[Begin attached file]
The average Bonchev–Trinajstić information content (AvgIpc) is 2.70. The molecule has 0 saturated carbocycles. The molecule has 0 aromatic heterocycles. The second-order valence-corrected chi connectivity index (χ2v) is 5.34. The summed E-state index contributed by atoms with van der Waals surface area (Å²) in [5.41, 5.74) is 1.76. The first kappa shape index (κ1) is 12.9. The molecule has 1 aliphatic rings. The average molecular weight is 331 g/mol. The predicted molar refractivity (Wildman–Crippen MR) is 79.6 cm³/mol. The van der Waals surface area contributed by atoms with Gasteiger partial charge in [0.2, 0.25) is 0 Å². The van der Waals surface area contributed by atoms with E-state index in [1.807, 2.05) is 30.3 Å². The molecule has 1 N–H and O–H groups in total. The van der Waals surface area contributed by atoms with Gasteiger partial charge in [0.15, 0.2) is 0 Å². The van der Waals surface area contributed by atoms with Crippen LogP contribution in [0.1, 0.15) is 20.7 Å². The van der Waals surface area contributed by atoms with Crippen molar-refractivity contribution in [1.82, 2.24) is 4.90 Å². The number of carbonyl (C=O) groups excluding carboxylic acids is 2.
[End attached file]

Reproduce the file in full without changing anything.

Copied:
The average Bonchev–Trinajstić information content (AvgIpc) is 2.70. The molecule has 0 saturated carbocycles. The molecule has 0 aromatic heterocycles. The second-order valence-corrected chi connectivity index (χ2v) is 5.34. The summed E-state index contributed by atoms with van der Waals surface area (Å²) in [5.41, 5.74) is 1.76. The first kappa shape index (κ1) is 12.9. The molecule has 1 aliphatic rings. The average molecular weight is 331 g/mol. The predicted molar refractivity (Wildman–Crippen MR) is 79.6 cm³/mol. The van der Waals surface area contributed by atoms with Gasteiger partial charge in [0.2, 0.25) is 0 Å². The van der Waals surface area contributed by atoms with E-state index in [1.807, 2.05) is 30.3 Å². The molecule has 1 N–H and O–H groups in total. The van der Waals surface area contributed by atoms with Gasteiger partial charge in [0.15, 0.2) is 0 Å². The van der Waals surface area contributed by atoms with Crippen LogP contribution in [0.1, 0.15) is 20.7 Å². The van der Waals surface area contributed by atoms with Crippen molar-refractivity contribution in [1.82, 2.24) is 4.90 Å². The number of carbonyl (C=O) groups excluding carboxylic acids is 2.